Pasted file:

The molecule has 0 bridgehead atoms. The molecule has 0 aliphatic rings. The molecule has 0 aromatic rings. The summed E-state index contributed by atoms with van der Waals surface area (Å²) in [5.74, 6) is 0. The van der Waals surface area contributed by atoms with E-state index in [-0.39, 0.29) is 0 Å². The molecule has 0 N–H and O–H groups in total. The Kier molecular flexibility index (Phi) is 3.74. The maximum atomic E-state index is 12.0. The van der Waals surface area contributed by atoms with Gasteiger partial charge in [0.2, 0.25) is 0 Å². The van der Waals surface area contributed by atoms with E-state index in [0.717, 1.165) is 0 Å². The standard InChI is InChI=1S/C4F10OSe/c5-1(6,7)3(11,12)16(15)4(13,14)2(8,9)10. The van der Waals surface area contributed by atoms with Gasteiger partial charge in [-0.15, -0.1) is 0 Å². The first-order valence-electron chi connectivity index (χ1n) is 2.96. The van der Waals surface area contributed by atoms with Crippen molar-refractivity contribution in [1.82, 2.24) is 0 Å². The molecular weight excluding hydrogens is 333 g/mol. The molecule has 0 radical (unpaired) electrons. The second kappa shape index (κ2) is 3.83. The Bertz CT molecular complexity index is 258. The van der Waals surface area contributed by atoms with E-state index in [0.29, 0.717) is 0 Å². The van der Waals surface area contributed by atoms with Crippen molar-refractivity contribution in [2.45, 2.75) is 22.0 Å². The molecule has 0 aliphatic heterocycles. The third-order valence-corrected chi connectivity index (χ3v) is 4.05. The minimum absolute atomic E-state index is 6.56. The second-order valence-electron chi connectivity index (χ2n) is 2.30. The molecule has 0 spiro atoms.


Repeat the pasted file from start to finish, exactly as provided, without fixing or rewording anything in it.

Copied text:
The molecule has 0 bridgehead atoms. The molecule has 0 aliphatic rings. The molecule has 0 aromatic rings. The summed E-state index contributed by atoms with van der Waals surface area (Å²) in [5.74, 6) is 0. The van der Waals surface area contributed by atoms with E-state index in [-0.39, 0.29) is 0 Å². The molecule has 0 N–H and O–H groups in total. The Kier molecular flexibility index (Phi) is 3.74. The maximum atomic E-state index is 12.0. The van der Waals surface area contributed by atoms with Gasteiger partial charge in [0.2, 0.25) is 0 Å². The van der Waals surface area contributed by atoms with E-state index in [0.717, 1.165) is 0 Å². The standard InChI is InChI=1S/C4F10OSe/c5-1(6,7)3(11,12)16(15)4(13,14)2(8,9)10. The van der Waals surface area contributed by atoms with Gasteiger partial charge in [-0.15, -0.1) is 0 Å². The first-order valence-electron chi connectivity index (χ1n) is 2.96. The van der Waals surface area contributed by atoms with Crippen molar-refractivity contribution in [1.82, 2.24) is 0 Å². The molecular weight excluding hydrogens is 333 g/mol. The molecule has 0 radical (unpaired) electrons. The second kappa shape index (κ2) is 3.83. The Bertz CT molecular complexity index is 258. The van der Waals surface area contributed by atoms with E-state index in [0.29, 0.717) is 0 Å². The van der Waals surface area contributed by atoms with Crippen molar-refractivity contribution in [2.45, 2.75) is 22.0 Å². The molecule has 0 aliphatic heterocycles. The third-order valence-corrected chi connectivity index (χ3v) is 4.05. The minimum absolute atomic E-state index is 6.56. The second-order valence-electron chi connectivity index (χ2n) is 2.30. The molecule has 0 spiro atoms.